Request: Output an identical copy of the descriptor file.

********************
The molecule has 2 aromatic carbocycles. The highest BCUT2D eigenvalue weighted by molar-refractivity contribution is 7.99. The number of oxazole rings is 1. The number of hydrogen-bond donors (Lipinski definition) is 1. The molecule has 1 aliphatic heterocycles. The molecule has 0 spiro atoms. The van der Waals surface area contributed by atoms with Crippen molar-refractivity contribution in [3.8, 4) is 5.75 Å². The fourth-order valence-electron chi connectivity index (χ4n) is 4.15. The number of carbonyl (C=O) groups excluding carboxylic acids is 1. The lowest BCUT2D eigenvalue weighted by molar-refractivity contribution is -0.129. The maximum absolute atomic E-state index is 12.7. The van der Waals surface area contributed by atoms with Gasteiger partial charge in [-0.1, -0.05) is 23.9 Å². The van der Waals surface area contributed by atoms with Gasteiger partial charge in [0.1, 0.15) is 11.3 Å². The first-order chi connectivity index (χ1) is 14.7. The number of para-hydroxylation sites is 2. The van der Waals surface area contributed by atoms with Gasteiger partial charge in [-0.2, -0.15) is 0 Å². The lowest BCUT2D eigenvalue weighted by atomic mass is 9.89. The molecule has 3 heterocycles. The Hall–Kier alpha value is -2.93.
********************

The molecule has 2 aromatic carbocycles. The highest BCUT2D eigenvalue weighted by molar-refractivity contribution is 7.99. The number of oxazole rings is 1. The number of hydrogen-bond donors (Lipinski definition) is 1. The molecule has 1 aliphatic heterocycles. The molecule has 0 spiro atoms. The van der Waals surface area contributed by atoms with Crippen molar-refractivity contribution in [3.8, 4) is 5.75 Å². The fourth-order valence-electron chi connectivity index (χ4n) is 4.15. The number of carbonyl (C=O) groups excluding carboxylic acids is 1. The lowest BCUT2D eigenvalue weighted by molar-refractivity contribution is -0.129. The maximum absolute atomic E-state index is 12.7. The van der Waals surface area contributed by atoms with Gasteiger partial charge in [-0.1, -0.05) is 23.9 Å². The van der Waals surface area contributed by atoms with Gasteiger partial charge in [0.1, 0.15) is 11.3 Å². The first-order chi connectivity index (χ1) is 14.7. The number of para-hydroxylation sites is 2. The van der Waals surface area contributed by atoms with Gasteiger partial charge in [-0.2, -0.15) is 0 Å². The lowest BCUT2D eigenvalue weighted by atomic mass is 9.89. The molecule has 3 heterocycles. The Hall–Kier alpha value is -2.93.